Writing songs

            I never considered a career as a writer.  And yet, when I was young, two friends and I began writing songs, and as I say in my website, “terrible, tasteless things.”  These two friends knew even less about music than I  did, telling me, “Go higher,” or “go lower.”  I only had a year of music lessons, but, I learned after becoming blind that I had my dad’s ear.

            My father grew up, taking lessons from Tommy and Jimmy Dorsey’s dad.  Daddy began playing a marimba, and became good enough to use three and four mallets in each hand.  He turned then or in addition, (I’ve never been sure) to the piano.  He was a remarkable talent. He matured with the big band sound and played a jazz piano with close chords of 9ths and sevenths and lots of arpeggios.  At Princeton, he played piano in the Triangle club, becoming friends with the movie actor, Jimmy Stewart, also at Princeton.

            Daddy couldn’t read music very well, but played anything he heard, mostly in the keys of C, F, and G.

            But any time a big band came within an hour of our hometown or later when one came to Bucknell, he and I attended.  And before half their concert was over, Dad was at the piano, playing in whatever key they chose.

            But at ten years old, I didn’t know I carried the gene.  Still, my friends and I made up songs.  And they were pathetic:

            “B.O. Betty has lots of charms,

            But they’re sure not under her arms!”

Or more elaborately,

            “Floosie Susie,” about one of the song writers,

            “She has a pool and a fancy car,

And spend her nights at Hydock’s bar.”

            And then there was “Foul Sal,” to the tune of “When Johnny comes Marching Home.”

            “If Sally wants to be the way she is, okay,

            The men are knocking at her door both night and day,

            Though her price is high, it’s well worthwhile

            ‘Cause Sally has tremendous style,

            And she gives you Green Stamps, too,

            S and H!”   

            In our early teens, Susie’s father tried to teach us to play Bridge.  Both of us had an talent for card games, but her father believed that “stress” was the best teacher. He barked orders at us, yelled impatiently, and treated us exactly as if we were military privates in boot camp.  The result: we cheated.  If I had diamonds, I fiddled with a ring to signal Susie.  Hearts?  I touched my chest. So we gave up the cards and turned to the piano.  The result, “Love over a Bridge Table.”

            “We played a game of Bridge,

            An innocent little game.

            You smiled at me;

            I did the same.

 

            We bid our hearts that night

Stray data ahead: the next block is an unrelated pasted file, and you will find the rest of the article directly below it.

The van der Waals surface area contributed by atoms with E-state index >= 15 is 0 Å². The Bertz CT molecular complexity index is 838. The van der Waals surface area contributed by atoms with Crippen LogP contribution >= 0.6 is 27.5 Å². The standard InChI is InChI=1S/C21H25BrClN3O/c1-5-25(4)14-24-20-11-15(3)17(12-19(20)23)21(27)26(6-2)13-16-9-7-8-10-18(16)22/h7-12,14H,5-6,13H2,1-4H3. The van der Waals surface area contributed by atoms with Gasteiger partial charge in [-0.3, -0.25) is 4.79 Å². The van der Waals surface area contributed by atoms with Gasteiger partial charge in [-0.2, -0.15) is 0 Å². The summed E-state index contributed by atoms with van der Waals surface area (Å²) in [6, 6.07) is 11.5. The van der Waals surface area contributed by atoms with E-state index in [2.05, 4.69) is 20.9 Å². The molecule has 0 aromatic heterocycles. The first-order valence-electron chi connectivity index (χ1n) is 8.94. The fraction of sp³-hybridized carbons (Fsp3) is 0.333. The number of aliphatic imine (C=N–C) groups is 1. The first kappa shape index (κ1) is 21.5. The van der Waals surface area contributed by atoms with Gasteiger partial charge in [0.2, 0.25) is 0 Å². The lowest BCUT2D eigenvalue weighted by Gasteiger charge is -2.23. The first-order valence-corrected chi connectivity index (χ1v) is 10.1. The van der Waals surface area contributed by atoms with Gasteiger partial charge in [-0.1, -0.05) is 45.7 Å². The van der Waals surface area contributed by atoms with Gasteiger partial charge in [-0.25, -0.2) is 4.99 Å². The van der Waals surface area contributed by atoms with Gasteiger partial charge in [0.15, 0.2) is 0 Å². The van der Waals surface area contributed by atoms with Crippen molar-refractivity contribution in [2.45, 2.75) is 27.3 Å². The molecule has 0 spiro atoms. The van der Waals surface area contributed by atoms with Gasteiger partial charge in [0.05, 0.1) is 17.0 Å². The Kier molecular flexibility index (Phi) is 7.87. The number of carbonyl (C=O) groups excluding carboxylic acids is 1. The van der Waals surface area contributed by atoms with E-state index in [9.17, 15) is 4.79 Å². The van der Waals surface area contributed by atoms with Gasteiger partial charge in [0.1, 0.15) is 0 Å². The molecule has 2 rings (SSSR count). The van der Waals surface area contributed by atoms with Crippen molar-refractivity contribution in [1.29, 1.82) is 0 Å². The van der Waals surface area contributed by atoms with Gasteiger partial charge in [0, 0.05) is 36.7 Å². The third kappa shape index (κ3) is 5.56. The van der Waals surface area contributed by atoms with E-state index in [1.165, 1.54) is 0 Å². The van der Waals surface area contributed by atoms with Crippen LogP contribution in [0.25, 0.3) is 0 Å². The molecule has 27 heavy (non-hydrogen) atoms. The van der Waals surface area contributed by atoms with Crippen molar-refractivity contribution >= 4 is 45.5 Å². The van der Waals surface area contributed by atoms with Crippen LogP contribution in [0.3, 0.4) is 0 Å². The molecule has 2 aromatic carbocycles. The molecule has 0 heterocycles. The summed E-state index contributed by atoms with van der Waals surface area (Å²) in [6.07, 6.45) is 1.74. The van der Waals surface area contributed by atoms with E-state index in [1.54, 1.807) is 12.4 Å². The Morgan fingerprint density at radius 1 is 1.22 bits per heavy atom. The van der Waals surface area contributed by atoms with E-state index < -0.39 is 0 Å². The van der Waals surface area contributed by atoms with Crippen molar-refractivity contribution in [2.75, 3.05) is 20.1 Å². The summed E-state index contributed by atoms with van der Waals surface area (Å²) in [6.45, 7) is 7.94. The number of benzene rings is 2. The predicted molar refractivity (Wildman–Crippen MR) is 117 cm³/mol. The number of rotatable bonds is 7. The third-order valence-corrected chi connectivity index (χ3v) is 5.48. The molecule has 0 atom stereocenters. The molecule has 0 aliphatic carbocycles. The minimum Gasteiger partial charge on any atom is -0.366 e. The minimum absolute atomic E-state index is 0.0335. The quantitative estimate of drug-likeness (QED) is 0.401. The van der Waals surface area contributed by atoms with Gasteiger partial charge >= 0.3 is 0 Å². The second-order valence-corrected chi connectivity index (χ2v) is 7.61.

A grand slam in hearts that night

            Partners that night,

            Love at first sight.

            And then the final verse:

            “Players of Bridge may pass,

            But our love will always last,

            Our fate was cast.

            Waiter, fill my glass.”

            We wrote a Christmas song that Susie’s mother taped and sent off to a scam music publisher.  I don’t know how much money she spent, but we ended up with a demo of our song with a singer and accompaniment that surpassed our skills.

            Finally, during college, I wrote two solo pieces, one to Jackie Kennedy singing to her children in a very overwrought fashion, uncharacteristic of the first lady.

            “go to sleep, Babe,

            Please don’t weep, Babe,

            Though your Daddy’s left your side.

 

            Hush now, give me peace,

            I’ve not slept for weeks,

            Ever since your Daddy died.”

            This is too painfully embarrassing to continue.

            And then after spending a summer as a server at the Lamp Post on Nantucket Island, I wrote, “Oh, Nantucket.”  Because at this point I was nineteen, I really can’t bear to disclose the lyrics.

            So whatever people think of my books, they are definitely better than my songs.

         

 

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About Sally Hobart Alexander

Blinded at the age of twenty-six, I left California and elementary school teaching for life in Pittsburgh, Pa. There, I met my husband, got a Masters' degree in social work, had two kids, now 35 and 32, and became a writer. Surprisingly, the writing career led me full-circle to teaching, and I teach in Chatham University's M.F.A. program and lead two writing critique groups. Always, since the age of 26, I have traveled, not in the stereotypic darkness attributed to blindness, but a mist. My blog then, "traveling through the mist" will deal with issues in my culturally different life as a blind writer, teacher, speaker, and human being.
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